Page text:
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Thread: Home Builders

  1. #1
    Airbladepnh Guest

    Default Home Builders

    I'm starting this thread to discuss trading home builders.

    Disclosure: I'm long ITB, DHI, PHM but shorts are welcome to contribute if they have good data.

  2. #2
    Airbladexvm Guest


    Housing Start vs Completions Re: Home Builders

    I've done some digging into housing starts versus housing completions. I was initially intrigued by the fact that completions have outpaced starts since Mar '06. So I called the number listed on the web site that published the Commerce Departments numbers (http://www.census.gov/const/www/newresconstindex.html) and a very helpful person provided some perspective... housing starts outpace housing completions for extended periods during economic expansion. The person sent me a table of data going back to the 60s and sure enough, the periods when starts outpace completions can last for several years. For example, starts were consistently higher that completions from 1992 to 2006.

    I created a a chart plotting the numbers back to the 60s (see attached) and noticed a few interesting things.
    1/ Annualized housing start for June10 were 549,000. The average number of annualized housing starts since 1968 is 1,531,000. The US is building ~1 million less homes a year than it's 40+ year average.
    2/ After lagging completions since Mar '06, housing starts look primed to retake the lead. It appeared as if this the lines were going to cross in Mar '10 but the housing credit seems to have skewed results, probably due to home builders prioritizing completions to lock in sales before the housing credit expired.

    Taken in isolation, this would support a bullish case for builders (Disclosure: I'm long ITB, DHI, PHM).

    Apart from a spike in interest rates or unemployment, can anyone think of a good reason why starts might continue to lag completions in the next 6 to 12 months?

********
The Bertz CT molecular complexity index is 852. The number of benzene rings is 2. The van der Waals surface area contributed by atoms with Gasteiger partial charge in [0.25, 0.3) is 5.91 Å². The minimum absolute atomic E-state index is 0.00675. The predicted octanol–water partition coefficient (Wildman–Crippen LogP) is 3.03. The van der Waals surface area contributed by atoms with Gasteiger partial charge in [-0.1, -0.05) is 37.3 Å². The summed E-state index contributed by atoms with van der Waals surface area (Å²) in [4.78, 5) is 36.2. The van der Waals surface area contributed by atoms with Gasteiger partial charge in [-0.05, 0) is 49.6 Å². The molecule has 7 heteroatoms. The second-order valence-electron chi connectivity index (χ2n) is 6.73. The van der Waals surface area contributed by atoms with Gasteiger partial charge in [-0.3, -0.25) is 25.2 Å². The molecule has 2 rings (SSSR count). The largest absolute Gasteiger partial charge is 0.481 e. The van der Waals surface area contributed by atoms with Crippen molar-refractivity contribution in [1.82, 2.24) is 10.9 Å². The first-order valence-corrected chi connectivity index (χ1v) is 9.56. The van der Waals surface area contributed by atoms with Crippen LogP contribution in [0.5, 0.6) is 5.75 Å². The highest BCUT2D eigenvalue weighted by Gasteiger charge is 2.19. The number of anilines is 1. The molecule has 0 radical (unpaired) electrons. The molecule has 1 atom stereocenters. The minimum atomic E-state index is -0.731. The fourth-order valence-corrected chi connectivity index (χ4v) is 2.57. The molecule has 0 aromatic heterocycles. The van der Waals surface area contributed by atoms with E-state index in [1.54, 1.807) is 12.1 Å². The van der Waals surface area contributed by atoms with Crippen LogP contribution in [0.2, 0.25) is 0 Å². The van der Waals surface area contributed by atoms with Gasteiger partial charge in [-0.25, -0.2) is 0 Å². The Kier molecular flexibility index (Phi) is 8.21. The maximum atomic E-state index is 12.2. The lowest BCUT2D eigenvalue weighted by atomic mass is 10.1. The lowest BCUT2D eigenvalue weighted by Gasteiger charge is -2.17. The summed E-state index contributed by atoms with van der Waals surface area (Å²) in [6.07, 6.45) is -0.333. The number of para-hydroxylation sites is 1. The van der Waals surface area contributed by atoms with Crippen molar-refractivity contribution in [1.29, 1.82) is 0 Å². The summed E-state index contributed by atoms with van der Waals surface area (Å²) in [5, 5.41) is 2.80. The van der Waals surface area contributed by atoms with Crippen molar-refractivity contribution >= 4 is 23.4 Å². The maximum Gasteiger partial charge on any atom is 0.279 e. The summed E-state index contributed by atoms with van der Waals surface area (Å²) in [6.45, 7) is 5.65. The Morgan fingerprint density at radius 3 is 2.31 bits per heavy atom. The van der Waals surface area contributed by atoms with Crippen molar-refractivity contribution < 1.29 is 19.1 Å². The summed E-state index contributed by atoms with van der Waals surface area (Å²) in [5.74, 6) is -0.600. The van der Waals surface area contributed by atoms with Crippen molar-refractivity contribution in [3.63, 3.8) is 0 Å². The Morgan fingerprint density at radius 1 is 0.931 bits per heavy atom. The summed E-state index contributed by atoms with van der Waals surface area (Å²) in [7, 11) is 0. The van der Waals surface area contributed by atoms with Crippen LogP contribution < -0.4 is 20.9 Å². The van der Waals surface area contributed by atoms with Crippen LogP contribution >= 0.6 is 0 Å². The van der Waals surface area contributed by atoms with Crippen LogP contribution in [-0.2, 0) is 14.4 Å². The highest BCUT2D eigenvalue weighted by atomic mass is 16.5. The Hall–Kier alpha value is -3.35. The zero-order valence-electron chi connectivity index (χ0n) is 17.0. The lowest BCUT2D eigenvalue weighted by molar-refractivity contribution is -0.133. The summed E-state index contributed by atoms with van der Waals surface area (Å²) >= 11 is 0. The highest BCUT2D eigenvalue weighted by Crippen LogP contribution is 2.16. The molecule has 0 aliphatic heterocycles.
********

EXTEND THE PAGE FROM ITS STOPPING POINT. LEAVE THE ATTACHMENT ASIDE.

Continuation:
3. #3
    Airbladetnf Guest


    can anyone think of a good reason why starts might continue to lag completions in the next 6 to 12 months?

    Yes, 1) the economy and 2) the lack of money from the lending instutions for potential home buyers.

  4. #4
    Aiuxsiriquola Guest


    DR Horton reported quarterly earnings today.
    - Revenue up 51% to $1,378.3m compared to $914.1m in fiscal Q309
    - Earnings, excluding impairments & write offs $80.8m ($50.5 + $30.3) compared to -$31.5m (-$142.3 + $110) in fiscal Q309

    According to the Department of Commerce, link below, annualized new home sales were down slightly for comparable periods (April-June 2010/2009).

    So DR Horton seems to have outpaced the industry by a wide margin.

  5. #5
    Akiporteced Guest


    RealtyTrac released foreclosure numbers for July.

    There were a few grim sound bites from James Saccacio, CEO of RealtyTrac;
    - "July marked the 17th consecutive month with a foreclosure activity total exceeding 300,000"
    - "near-record levels of bank repossessions, which increased on a year-over-year basis for the eighth straight month"
    RealtyTrac's Rick Sharga told MarketWatch News Break that "foreclosures may not peak until 2011".

    If you look at the trend and year-to-year comparisons, the picture looks considerably brighter, see charts below.

    RealtyTrac's management is biased, whether they know it or not. Their core business is providing a database of foreclosures. As foreclosures subside, so does RealtyTrac's revenues.

    Anybody out there think we'll see a month in 2011 with foreclosures over 367,056 (current record, March 2010)?



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